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How to Be Unpredictable

and Disguise Formations


I t’s a privilege for our offensive staff to
speak before the members of the AFCA.
Today we will discuss how we use multiple
Diagram 1B: Split Lou

by Using Multiple personnel groups to disguise formations. We


have the ability to use many different forma-
Personnel Groups tions with the same offensive people on the
field. This is possible by having certain play-
ers learn two positions. Our offensive staff
these past three years — Stan Hixon, Doug
Ralph Friedgen Marrone, Bill O’Brien and Eddie Wilson —
have done an outstanding job of teaching our
Diagram 2A: Deuce Right
Offensive players their assignments, techniques and
Coordinator responsibilities in order to give us this flexibil-
ity in our offense. I will show you the organi-
Georgia Institute zation and implementation of this system and
of Technology Bill O’Brien and Eddie Wilson will talk about
how they teach these young players multiple
Atlanta, Ga. positions and how we practice it.
At Georgia Tech we use multiple forma-
tions, shifting and motions with a variety of
personnel groups, it is very hard for the Diagram 2B: Deuce Lou
defense to predict what formation we will be
in prior to breaking the huddle. We divide our
personnel into three packages and organize
this by the number of wide receivers in the
game. Each eligible receiver has a name or
Bill O’Brien an identity — X, Y, Z, R and H — are used in
each of our formations. Prior to the huddle
Runningbacks call, the skill players must know what position
Coach they are playing. This allows them to know
where to align in each formation. The players
Diagram 3A: Full 89
know to shift or motion because each position
has its own set of movements. By knowing
who they are before the huddle call allows
them to know where to align and to move. We
may have the same players on the field but
playing different positions because of the
name of the personnel group.
Eddie Wilson Our two wide receiver package consists
of these personnel groups:
Tight Ends Coach Diagram 1A: Right Diagram 3B: Bone Rock

1. Regular: Two wide receivers, two end. Having a fullback that has this versatility
backs, one tight end (Diagrams 1A-1B). enables you to disguise whether you are in a
2. Ace: Two wide receivers, one back, two-back or one-back formation. The Full-89
two tight ends (Diagrams 2A-2B). personnel group requires you to have a wide
3. Full-89: One wide receiver, three receiver that can play in the backfield. Having
backs, one tight end (Diagrams 3A-3B). both a fullback that can play tight end and a
In Regular and Ace personnel groups, the wide receiver that can play runningback allows
player that must learn two positions is the “H” you to be in one-back, two-back or three-back
position, this is our fullback or second tight formations with the same players on the field.

• Proceedings • 77th AFCA Convention • 2000 •


Our three wide receiver packages con- our most versatile because we can run with ability to run and throw out of all these forma-
sist of these personnel groups both option and power out of Queens and Full tions creates a lot of problems defensively.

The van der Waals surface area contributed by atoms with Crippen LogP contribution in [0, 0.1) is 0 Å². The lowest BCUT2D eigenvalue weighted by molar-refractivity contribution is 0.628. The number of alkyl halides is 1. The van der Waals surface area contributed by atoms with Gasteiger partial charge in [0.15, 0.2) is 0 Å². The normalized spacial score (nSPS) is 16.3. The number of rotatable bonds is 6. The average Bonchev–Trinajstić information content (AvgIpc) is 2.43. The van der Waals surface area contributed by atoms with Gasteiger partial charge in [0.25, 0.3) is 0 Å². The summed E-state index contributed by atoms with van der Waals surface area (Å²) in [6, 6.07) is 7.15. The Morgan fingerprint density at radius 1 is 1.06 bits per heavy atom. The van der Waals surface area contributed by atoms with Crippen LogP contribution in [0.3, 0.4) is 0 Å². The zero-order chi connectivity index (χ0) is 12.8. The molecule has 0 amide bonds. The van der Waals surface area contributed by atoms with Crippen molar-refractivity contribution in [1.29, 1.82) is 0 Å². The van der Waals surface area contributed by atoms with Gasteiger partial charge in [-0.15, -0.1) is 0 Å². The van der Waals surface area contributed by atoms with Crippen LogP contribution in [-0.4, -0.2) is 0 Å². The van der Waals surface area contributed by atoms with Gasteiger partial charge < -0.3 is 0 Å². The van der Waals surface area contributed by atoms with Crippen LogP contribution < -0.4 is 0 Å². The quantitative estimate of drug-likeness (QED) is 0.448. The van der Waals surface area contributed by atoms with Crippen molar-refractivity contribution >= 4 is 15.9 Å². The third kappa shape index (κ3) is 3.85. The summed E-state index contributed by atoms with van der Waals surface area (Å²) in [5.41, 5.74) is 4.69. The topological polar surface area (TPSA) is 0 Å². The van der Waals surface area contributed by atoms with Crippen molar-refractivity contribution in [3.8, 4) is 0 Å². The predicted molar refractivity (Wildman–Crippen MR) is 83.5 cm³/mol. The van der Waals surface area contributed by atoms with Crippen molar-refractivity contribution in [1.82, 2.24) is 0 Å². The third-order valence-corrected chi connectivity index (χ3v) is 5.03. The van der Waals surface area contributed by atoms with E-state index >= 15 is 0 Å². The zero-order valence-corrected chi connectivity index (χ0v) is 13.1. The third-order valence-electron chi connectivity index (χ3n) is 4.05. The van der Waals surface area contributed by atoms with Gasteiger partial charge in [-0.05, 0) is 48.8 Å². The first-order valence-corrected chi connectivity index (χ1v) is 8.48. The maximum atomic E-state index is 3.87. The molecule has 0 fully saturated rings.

1. Queens: Three WR, two backs and still throw the ball out of our Posse for- Bill O’Brien will talk about how we teach
(Diagram 4). mations. We use a lot of audible with this and practice our WR/RB and RB/FB positions.
2. Posse: Three WR, one back, one package. To run this package, you must have Bill O’Brien, Runningbacks
tight end (Diagrams 5A-5B). a fullback/tight end player and a wide receiv-
3. Full: Two WR, three backs (Diagram 6). er/runningback player. Two years ago we had Learning the WR/RB Position
The three wide receiver package might be these two types of players plus our running- A. Wide receiver is the main position,
Diagram 4: Razar back could also play fullback. This allowed us learn that position first.
to align in any formation we had with the B. Slot receiver works best passing
same players on the field. game almost the same from Queens,
Our four wide receiver package consists Posse and Jacks.
of these personnel groups. C. Routes from the backfield usually
1. Jacks: Four wide receivers, one back have free release. If he has the ability to
(Diagrams 7A-7B). protect may involve in protection.
2. Queens 3: Four wide receivers, one D. Running game limited each week to
fullback (Diagrams 8A-8B). four or five plays.
The four wide receiver package works very E. Tremendous carryover in option
Diagram 5A: Double Left well with our option and passing attacks. The game in all formations.
Diagram 7A: Spread Right
Practice
A. Works with wide receivers.
B. Work on option drill a minimum of five
minutes daily.
C. Inside Run Period last four to five
plays our WR/RB plays.
D. Team will mix in repetitions.

Diagram 5B: Train Right Learning the RB/FB Position


A. Only teach one or two players both
Diagram 7B: Dog Right
positions running back main position.
B. Must be interchangeable with RB.
C. Protection and routes the same.
D. Play polish and foot work different.

Practice
A. Work RB at FB when FB/TE is work-
ing with TEs.
Diagram 6A: Bone Right B. Kicking period work as FB.
C. Team period mix in to get reps at FB.
Diagram 8A: Razar
Eddie Wilson, Tight Ends
Learning the FB/TE Position
A. Must first learn fullback position
B. Tremendous carry over for assign-
ments in Regular and Ace.
C. Passing game protections must learn
both one and two back protections.
D. Routes must learn to run from the
Diagram 6B: Bone Rock
Diagram 8B: backfield and from the line of scrimmage.
E. Releases from the backfield and the
line of scrimmage.

Practice
A. Must practice run and pass blocking
on the line with tight ends.
B. Inside Run Period mix personnel groups
that work on run blocks from both positions.
C. Posse TE gets reps in passing game.

• Proceedings • 77th AFCA Convention • 2000 •